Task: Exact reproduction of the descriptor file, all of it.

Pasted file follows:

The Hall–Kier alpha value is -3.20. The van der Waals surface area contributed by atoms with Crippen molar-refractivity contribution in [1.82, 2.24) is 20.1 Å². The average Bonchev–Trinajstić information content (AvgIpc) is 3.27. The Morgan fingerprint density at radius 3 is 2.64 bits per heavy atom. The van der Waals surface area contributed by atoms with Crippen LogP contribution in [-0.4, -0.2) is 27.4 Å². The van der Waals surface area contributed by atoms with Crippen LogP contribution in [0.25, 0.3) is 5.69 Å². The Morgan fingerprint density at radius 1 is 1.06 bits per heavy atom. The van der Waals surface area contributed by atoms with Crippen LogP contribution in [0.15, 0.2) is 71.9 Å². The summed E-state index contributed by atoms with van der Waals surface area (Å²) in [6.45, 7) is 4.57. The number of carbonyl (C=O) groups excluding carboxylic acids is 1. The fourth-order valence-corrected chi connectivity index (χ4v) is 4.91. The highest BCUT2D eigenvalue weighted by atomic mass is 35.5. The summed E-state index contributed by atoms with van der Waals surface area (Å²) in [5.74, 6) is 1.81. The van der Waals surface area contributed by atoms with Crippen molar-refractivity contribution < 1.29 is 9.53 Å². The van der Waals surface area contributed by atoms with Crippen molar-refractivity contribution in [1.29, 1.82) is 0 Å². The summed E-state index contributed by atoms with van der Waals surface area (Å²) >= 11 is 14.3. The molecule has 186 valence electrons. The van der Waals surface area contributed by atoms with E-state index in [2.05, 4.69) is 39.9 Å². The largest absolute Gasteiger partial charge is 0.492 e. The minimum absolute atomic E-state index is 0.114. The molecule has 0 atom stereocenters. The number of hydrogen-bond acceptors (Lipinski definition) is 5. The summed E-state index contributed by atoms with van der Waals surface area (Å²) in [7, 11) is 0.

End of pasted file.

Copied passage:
The Hall–Kier alpha value is -3.20. The van der Waals surface area contributed by atoms with Crippen molar-refractivity contribution in [1.82, 2.24) is 20.1 Å². The average Bonchev–Trinajstić information content (AvgIpc) is 3.27. The Morgan fingerprint density at radius 3 is 2.64 bits per heavy atom. The van der Waals surface area contributed by atoms with Crippen LogP contribution in [-0.4, -0.2) is 27.4 Å². The van der Waals surface area contributed by atoms with Crippen LogP contribution in [0.25, 0.3) is 5.69 Å². The Morgan fingerprint density at radius 1 is 1.06 bits per heavy atom. The van der Waals surface area contributed by atoms with Crippen LogP contribution in [0.15, 0.2) is 71.9 Å². The summed E-state index contributed by atoms with van der Waals surface area (Å²) in [6.45, 7) is 4.57. The number of carbonyl (C=O) groups excluding carboxylic acids is 1. The fourth-order valence-corrected chi connectivity index (χ4v) is 4.91. The highest BCUT2D eigenvalue weighted by atomic mass is 35.5. The summed E-state index contributed by atoms with van der Waals surface area (Å²) in [5.74, 6) is 1.81. The van der Waals surface area contributed by atoms with Crippen molar-refractivity contribution < 1.29 is 9.53 Å². The van der Waals surface area contributed by atoms with Crippen molar-refractivity contribution in [1.29, 1.82) is 0 Å². The summed E-state index contributed by atoms with van der Waals surface area (Å²) >= 11 is 14.3. The molecule has 186 valence electrons. The van der Waals surface area contributed by atoms with E-state index in [2.05, 4.69) is 39.9 Å². The largest absolute Gasteiger partial charge is 0.492 e. The minimum absolute atomic E-state index is 0.114. The molecule has 0 atom stereocenters. The number of hydrogen-bond acceptors (Lipinski definition) is 5. The summed E-state index contributed by atoms with van der Waals surface area (Å²) in [7, 11) is 0.